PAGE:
New state laws opening the door to discrimination against same-sex couples are here to stay—but that doesn't mean they'll work.
Even if (and likely when) the Supreme Court rules this summer that same-sex marriage must be legal nationwide, same-sex couples are already facing a new patchwork of state laws that could make it easier for businesses, employers, and landlords to turn them away.
Indiana last week became the latest state to pass a law that would make it easier for businesses to refuse to serve same-sex couples, based on their religious beliefs. Although Gov. Mike Pence denied that the law would open the door to discrimination.
But legal experts say opposition to same-sex marriage is the reason these laws are suddenly cropping up in state legislatures—and it's why Indiana's law has spurred such an enormous backlash, with big businesses and organizations, including the NCAA, calling for a boycott of the state.
Unlike many culture-war state initiatives whose fate will be decided in the Supreme Court—state laws banning same-sex marriage or restricting abortion access being the highest profile—the latest measures aren't likely to draw serious legal challenges, several experts said. Even though state legislators have said they're responding to the growing acceptance of same-sex marriage, the statutes themselves don't explicitly mention any particular group of people or protect any particular form of discrimination.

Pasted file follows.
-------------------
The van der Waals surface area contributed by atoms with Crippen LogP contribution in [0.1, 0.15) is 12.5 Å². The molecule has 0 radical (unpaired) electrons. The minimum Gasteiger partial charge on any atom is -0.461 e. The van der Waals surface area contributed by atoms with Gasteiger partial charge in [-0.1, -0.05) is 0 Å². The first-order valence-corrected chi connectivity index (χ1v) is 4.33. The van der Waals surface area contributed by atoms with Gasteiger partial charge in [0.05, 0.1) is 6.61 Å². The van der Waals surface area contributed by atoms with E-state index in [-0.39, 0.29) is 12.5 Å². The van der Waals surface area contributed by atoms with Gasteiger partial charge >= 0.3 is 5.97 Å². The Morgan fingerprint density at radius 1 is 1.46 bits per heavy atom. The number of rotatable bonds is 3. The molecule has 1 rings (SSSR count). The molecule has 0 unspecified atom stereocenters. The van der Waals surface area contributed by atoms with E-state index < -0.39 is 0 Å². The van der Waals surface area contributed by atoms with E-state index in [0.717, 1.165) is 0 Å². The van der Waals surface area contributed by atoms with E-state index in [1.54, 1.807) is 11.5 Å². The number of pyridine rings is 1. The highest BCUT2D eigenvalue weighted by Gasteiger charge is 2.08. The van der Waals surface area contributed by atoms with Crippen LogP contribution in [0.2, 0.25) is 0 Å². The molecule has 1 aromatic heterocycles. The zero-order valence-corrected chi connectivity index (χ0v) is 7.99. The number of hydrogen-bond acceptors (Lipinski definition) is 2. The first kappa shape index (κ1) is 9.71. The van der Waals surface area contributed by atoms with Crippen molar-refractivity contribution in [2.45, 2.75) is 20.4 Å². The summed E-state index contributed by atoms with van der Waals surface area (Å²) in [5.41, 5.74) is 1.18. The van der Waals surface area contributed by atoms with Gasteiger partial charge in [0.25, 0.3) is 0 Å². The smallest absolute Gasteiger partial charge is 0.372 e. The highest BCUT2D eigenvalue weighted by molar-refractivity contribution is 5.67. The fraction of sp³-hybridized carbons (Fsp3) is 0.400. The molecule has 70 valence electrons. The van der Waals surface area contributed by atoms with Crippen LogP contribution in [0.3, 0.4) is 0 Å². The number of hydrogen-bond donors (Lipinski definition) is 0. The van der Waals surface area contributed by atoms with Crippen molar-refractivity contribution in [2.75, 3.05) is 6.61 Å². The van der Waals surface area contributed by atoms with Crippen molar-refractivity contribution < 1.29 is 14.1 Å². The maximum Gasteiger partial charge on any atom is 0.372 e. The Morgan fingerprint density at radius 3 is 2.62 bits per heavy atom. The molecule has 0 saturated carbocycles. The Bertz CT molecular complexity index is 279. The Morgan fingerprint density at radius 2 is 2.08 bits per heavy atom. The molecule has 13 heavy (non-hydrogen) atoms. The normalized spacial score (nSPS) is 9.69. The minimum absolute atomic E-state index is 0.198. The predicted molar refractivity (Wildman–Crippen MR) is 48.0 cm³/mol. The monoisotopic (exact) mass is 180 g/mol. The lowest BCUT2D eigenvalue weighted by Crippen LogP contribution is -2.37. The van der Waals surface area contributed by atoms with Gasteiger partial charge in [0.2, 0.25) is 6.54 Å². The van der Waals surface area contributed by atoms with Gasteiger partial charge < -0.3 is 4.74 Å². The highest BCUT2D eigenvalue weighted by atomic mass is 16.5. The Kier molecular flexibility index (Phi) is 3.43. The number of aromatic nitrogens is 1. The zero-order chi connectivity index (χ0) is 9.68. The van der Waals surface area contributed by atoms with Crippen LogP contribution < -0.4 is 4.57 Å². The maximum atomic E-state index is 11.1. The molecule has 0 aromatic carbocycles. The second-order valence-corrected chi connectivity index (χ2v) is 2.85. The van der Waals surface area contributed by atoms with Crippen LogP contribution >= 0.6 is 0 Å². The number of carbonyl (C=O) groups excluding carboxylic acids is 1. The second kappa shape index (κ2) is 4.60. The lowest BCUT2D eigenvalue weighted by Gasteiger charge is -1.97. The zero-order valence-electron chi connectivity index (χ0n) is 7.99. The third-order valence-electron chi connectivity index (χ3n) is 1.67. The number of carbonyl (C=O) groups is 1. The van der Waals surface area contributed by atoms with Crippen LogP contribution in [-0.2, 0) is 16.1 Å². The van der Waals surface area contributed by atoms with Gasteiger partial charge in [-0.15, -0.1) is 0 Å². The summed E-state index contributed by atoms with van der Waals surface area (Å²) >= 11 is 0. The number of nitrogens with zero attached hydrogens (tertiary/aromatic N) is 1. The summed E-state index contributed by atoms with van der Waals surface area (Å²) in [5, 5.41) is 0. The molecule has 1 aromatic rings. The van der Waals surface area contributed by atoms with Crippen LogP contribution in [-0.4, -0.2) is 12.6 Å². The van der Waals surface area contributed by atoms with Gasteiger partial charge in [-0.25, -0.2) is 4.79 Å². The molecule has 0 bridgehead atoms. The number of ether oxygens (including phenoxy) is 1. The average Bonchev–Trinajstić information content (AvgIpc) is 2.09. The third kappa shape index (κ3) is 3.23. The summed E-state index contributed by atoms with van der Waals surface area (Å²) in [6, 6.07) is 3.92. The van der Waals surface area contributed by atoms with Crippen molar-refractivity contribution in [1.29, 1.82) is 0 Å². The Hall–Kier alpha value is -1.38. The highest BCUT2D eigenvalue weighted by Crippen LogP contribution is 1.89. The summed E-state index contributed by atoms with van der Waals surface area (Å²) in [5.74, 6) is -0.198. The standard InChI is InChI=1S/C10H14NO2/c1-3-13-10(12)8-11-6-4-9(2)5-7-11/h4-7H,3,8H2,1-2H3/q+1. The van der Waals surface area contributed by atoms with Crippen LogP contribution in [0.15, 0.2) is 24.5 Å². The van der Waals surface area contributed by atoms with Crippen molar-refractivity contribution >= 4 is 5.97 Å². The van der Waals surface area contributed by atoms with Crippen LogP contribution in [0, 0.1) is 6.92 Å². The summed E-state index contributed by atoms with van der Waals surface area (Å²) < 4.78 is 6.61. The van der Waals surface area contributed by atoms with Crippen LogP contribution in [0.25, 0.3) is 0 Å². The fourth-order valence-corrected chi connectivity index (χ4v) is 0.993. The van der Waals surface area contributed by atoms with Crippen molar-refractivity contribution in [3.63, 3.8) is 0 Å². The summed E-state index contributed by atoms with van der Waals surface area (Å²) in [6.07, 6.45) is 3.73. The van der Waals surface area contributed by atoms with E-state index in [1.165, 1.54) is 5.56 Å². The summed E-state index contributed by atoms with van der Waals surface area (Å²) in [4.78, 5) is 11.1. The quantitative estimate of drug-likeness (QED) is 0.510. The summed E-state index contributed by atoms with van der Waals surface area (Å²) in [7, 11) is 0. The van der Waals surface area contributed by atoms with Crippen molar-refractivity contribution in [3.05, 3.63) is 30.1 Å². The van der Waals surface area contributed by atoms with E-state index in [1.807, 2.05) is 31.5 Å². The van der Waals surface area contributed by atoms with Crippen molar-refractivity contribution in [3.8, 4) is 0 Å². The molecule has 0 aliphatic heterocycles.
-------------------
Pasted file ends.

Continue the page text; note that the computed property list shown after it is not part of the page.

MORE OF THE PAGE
Rather, they're modeled after the federal Religious Freedom Restoration Act, or RFRA, which says government policies can't infringe on people's religious beliefs unless they meet a heightened legal standard. That principle isn't especially controversial; RFRA is constitutional, so state versions of it surely would be, too.
Laws like Indiana's offer a stronger legal defense in discrimination cases. If a business refuses to serve a same-sex couple, and the couple sues for discrimination, the business can invoke RFRA, arguing that the relevant nondiscrimination laws conflict with their religious convictions.
But being able to make a RFRA claim doesn't mean that claim will actually win in court. Some legal experts say businesses will still have a hard time justifying discrimination, even with laws like Indiana's on their side.
"There's reason to believe that this is going to be an uphill battle for religious vendors who don't want to serve same-sex couples," said Christopher Lund, a law professor at Wayne State University and an expert on state religious-freedom laws.
So far, the most famous flare-up in this debate happened in New Mexico, when the owner of a photography studio refused to shoot a lesbian couple's wedding, saying it would have violated her religious beliefs. New Mexico has a state RFRA law, yet the studio, Elane Photography, lost in every stage of its legal battle.
Lund said that case is a sign that businesses will have a hard time actually winning nondiscrimination cases. But Indiana crafted its law to address the issue that thwarted Elane Photography; the number and scope of state religious-freedom laws are expanding at the same time, upping the odds of a division between states.
"The more cases there are, the more chances a judge or some judges will rule in favor of the religious claim," he said.